In 1867, following the end of the Civil War, Joe Cain revived the parade tradition in Mobile on Mardi Gras, riding in a decorated charcoal wagon, along with six fellow veterans. That event has celebrated annually with Joe Cain Day since 1966. The Joe Cain Day parade is held on the Sunday before Mardi Gras. The event's founder, artist and historian Julian Lee "Judy" Rayford, portrayed the "Chief" and in 1970 handed the features to the third "Old Slac", fireman J. B. "Red" Foster. Foster portrayed the "Chief" until passing the features in 1985 to historian, public relations professional and pastor, Bennett Wayne Dean Sr. Dean, as Old Slac IV, celebrated his 25th year under the feathers on Joe Cain Day in 2010.
War, economic, political, and weather conditions sometimes led to cancellation of some or all major parades, especially during the Civil War and World War II. The city has traditionally always observed some celebration of Mardi Gras.
|Mardi Gras colors and meanings|
The traditional colors of Mardi Gras in Mobile have been purple and gold. Purple has been related to royal monarchies in Europe, and is the liturgical color used during Lent in Christianity. Many in Mobile now incorporate a third color, green. This is perhaps an influence from New Orleans' traditional colors of purple, green, and gold, which came from the Russian House of Romanov in 1872. They were adopted there when Grand Duke Alexis Romanoff Alexandrovitch, brother of the heir apparent to the throne of Russia, accepted New Orleans's invitation to attend Mardi Gras, with festivities in his honor.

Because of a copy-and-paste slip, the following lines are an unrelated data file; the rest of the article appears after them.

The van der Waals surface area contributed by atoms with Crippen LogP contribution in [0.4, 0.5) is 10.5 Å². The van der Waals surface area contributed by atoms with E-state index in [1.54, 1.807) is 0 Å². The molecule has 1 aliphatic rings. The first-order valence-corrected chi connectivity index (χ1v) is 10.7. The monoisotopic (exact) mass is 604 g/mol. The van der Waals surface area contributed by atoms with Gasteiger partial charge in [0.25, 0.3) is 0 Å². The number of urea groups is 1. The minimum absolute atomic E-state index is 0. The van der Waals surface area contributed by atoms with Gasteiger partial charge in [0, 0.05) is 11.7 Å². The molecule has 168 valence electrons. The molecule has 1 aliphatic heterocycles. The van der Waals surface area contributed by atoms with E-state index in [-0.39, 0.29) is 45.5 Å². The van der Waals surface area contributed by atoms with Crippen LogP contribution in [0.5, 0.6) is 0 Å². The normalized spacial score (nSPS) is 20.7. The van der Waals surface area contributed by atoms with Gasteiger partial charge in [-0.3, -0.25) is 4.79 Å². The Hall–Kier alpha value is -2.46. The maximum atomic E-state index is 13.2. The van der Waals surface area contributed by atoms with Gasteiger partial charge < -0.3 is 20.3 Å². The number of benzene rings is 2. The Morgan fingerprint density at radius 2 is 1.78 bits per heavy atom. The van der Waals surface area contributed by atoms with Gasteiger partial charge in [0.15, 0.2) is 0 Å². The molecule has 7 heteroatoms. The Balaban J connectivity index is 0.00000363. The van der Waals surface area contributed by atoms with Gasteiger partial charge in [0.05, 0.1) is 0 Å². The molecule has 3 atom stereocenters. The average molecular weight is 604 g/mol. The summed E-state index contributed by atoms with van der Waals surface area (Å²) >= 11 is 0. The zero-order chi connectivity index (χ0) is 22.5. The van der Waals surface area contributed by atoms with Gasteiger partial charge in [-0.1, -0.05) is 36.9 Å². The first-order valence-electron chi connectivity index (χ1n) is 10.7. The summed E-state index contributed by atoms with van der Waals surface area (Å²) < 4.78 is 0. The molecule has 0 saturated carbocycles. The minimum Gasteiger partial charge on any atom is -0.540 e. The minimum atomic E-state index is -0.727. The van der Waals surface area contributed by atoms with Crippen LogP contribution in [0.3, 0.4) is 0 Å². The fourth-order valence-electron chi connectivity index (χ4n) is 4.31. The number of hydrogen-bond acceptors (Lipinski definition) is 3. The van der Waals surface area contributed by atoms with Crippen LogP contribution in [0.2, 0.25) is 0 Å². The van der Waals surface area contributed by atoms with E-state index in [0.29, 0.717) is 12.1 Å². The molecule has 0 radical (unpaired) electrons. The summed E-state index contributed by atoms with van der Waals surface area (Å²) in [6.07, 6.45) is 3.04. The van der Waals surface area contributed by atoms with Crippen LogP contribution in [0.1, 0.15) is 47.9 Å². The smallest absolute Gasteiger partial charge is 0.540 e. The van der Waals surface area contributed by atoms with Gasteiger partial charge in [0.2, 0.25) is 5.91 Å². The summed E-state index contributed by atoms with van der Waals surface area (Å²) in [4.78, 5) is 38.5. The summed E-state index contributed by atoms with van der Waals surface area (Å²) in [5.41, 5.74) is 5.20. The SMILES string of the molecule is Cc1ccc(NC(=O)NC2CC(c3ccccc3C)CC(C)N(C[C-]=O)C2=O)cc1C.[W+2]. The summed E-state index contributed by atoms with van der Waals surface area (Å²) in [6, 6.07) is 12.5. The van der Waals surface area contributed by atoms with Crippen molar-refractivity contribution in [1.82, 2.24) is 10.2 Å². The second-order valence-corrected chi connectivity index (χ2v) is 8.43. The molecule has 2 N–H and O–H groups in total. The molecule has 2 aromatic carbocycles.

The first mystic society began in Mobile in 1704, with the Societé de Saint Louise. It was founded by French soldiers at Fort Louis de La Louisiane. The annual Masque de la Mobile was started in the same year. In 1830, a group celebrating with an early morning parade, later known as the Cowbellion de Rakin Society held the first parade in Mobile society.